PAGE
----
According to International AERO products, upholstery stains should never be cleaned in a sideways motion.

Posted by Matt Casson
 


Using wrong interior detailing products ‘can do more harm than good’

Monday, May 23rd, 2011

Maintaining the inside of a car is just as important as the outside and as with the exterior, investing in the correct products is essential if the best look is to be achieved.

The cabin of a vehicle contains many different materials, meaning motorists must select the right cleaning solutions to use on them, including car leather care and vinyl protection remedies.

Using products that are not specifically designed for the surfaces found on the inside of a car can actually do more harm than good.

This is a point supported by Metro Canada writer Peter Doyle, who stressed the need to do the job properly.

"Using the wrong type of cleaning solution can cause further damage. There are many cleaning products on the market that also provide UV protection," he stated.

The team at Victory Detailing recently used a selection of interior care products to revitalise the cabin of a Mercedes, claiming that the results were very good.

Posted by Mark Henderson
 


Survey reveals what goes on inside Brits’ cars

Thursday, May 19th, 2011

Investing in car leather care and car cleaning brushes and giving the interior the once over may be a shrewd move for those who have not already done so, as new research has revealed that Brits use their cars for more than just getting from A to B.

According to a survey by Confused.com, nearly half of male drivers have had sex with someone in their car, while 30 per cent of women have done the same.

More than 60 per cent of guys have had a row with their other half in the cabin compared to 63 per cent of ladies.

A further one-tenth of men have ended a relationship with someone in their car, while six per cent have been dumped in this way.

Just eight per cent of women have broken up with someone while in a car and five per cent have been jilted in the confines of a vehicle.

The research also revealed that Audi drivers are the most attractive to both sexes.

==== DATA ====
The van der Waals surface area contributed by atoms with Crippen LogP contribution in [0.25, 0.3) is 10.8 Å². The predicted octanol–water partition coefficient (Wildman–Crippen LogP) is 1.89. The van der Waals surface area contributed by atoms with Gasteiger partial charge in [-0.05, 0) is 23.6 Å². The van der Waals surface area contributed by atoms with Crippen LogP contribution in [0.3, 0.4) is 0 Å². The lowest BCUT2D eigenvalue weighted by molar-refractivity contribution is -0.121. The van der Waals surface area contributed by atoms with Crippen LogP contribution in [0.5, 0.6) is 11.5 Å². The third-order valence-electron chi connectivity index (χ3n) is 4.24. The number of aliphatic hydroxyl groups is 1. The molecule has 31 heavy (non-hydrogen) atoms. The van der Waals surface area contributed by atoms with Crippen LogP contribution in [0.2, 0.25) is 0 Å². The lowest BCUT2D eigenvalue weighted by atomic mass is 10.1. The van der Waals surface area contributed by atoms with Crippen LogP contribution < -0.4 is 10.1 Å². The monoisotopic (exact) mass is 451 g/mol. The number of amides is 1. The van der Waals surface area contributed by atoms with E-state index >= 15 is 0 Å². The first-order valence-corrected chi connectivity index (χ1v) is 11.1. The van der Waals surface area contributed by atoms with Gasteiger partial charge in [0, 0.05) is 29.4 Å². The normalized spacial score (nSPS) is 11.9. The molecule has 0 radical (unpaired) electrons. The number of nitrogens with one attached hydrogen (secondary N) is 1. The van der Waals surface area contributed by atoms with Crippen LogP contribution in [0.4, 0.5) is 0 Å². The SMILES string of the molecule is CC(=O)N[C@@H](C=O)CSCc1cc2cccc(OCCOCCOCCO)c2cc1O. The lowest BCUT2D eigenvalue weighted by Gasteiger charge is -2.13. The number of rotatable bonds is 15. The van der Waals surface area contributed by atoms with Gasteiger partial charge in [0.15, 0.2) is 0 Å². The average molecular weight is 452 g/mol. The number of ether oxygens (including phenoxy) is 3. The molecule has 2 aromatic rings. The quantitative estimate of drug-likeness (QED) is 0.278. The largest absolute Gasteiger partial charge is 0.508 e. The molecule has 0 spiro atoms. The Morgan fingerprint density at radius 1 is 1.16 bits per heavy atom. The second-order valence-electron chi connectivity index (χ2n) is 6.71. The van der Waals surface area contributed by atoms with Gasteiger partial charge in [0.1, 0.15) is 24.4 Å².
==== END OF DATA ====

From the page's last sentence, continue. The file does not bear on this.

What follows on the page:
Gareth Kloet, head of car insurance at Confused.com, stated: "The results of this Confused.com survey bring new meaning to the UK being a nation of car lovers."

Those who partake in such activities can ensure their windows are free of streaks by wiping them in opposite directions on the inside and out, according to International AERO Products.

Posted by Mark Henderson

 


Breathe new life into the cabin with car interior care products

Wednesday, May 18th, 2011

It is just as important to give the cabin some tender loving care as it is the outside of a car, meaning just as much effort and dedication is needed.

With a variety of different materials used on the inside, it is important to have the right products at hand to ensure a crisp, clean finish.

Among the tools drivers may need are car leather care and conditioner and car vinyl and rubber care, as well as car cleaning brushes to get to those hard-to-reach nooks and crannies.

These are just some of the products used by Victory Detailing to bring the inside of a Mercedes back to life after years of neglect.

"We treated the dash … and brought the shine back. The interior surfaces were very dry and really shined up after being treated. The results of the leather seats were similar, as it had been years since they were treated," the team stated.

Keeping the interior spick and span and free of debris could save drivers money as well, as drivers could incur fines if they are caught throwing litter from their vehicles.

Posted by Simone Williams
 


Drivers ‘to be fined for throwing litter from vehicles’

Tuesday, May 3rd, 2011

Carrying out regular interior detailing and cleaning out the cabin could save drivers money, as new rules are to be enforced which will see them fined should any litter be thrown from their car.

Ministers are considering amending the existing laws which will see the driver of the car responsible for any rubbish thrown from it, whether it was them who did it or not.

Council officers will assume the power to fine motorists £80 based on the vehicle's number plate, while CCTV evidence may also be used to apprehend the perpetrator.

Charlotte Linacre, of the TaxPayer's Allowance, stated that the idea will heap more financial pressures on drivers who are already feeling the pinch.

"Motorists are already overtaxed. Councils have to make necessary spending cuts and there's plenty of fat to trim, they shouldn't look to plug gaps in their finances by ramping up charges on taxpayers," she added.

Rich White, executive director of the Car Care Council, said regular cleaning will help protect the car and foster a sense of pride in the owner.

Posted by Anne Simpson